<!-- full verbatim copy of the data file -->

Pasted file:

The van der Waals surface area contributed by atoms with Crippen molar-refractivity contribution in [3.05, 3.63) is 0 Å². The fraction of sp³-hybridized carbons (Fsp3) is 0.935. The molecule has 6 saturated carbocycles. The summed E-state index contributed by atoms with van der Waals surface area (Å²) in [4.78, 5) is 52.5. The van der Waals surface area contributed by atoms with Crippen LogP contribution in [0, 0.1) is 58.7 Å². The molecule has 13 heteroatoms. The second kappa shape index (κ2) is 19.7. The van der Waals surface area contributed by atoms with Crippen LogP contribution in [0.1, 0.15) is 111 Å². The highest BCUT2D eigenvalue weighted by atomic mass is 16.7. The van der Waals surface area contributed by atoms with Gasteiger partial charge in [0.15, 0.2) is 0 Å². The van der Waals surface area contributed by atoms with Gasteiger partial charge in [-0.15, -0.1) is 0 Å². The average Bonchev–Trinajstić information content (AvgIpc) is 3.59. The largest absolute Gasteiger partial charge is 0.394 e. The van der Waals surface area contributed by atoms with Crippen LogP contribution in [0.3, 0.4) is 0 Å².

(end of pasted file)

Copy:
The van der Waals surface area contributed by atoms with Crippen molar-refractivity contribution in [3.05, 3.63) is 0 Å². The fraction of sp³-hybridized carbons (Fsp3) is 0.935. The molecule has 6 saturated carbocycles. The summed E-state index contributed by atoms with van der Waals surface area (Å²) in [4.78, 5) is 52.5. The van der Waals surface area contributed by atoms with Crippen LogP contribution in [0, 0.1) is 58.7 Å². The molecule has 13 heteroatoms. The second kappa shape index (κ2) is 19.7. The van der Waals surface area contributed by atoms with Crippen LogP contribution in [0.1, 0.15) is 111 Å². The highest BCUT2D eigenvalue weighted by atomic mass is 16.7. The van der Waals surface area contributed by atoms with Gasteiger partial charge in [0.15, 0.2) is 0 Å². The van der Waals surface area contributed by atoms with Gasteiger partial charge in [-0.15, -0.1) is 0 Å². The average Bonchev–Trinajstić information content (AvgIpc) is 3.59. The largest absolute Gasteiger partial charge is 0.394 e. The van der Waals surface area contributed by atoms with Crippen LogP contribution in [0.3, 0.4) is 0 Å².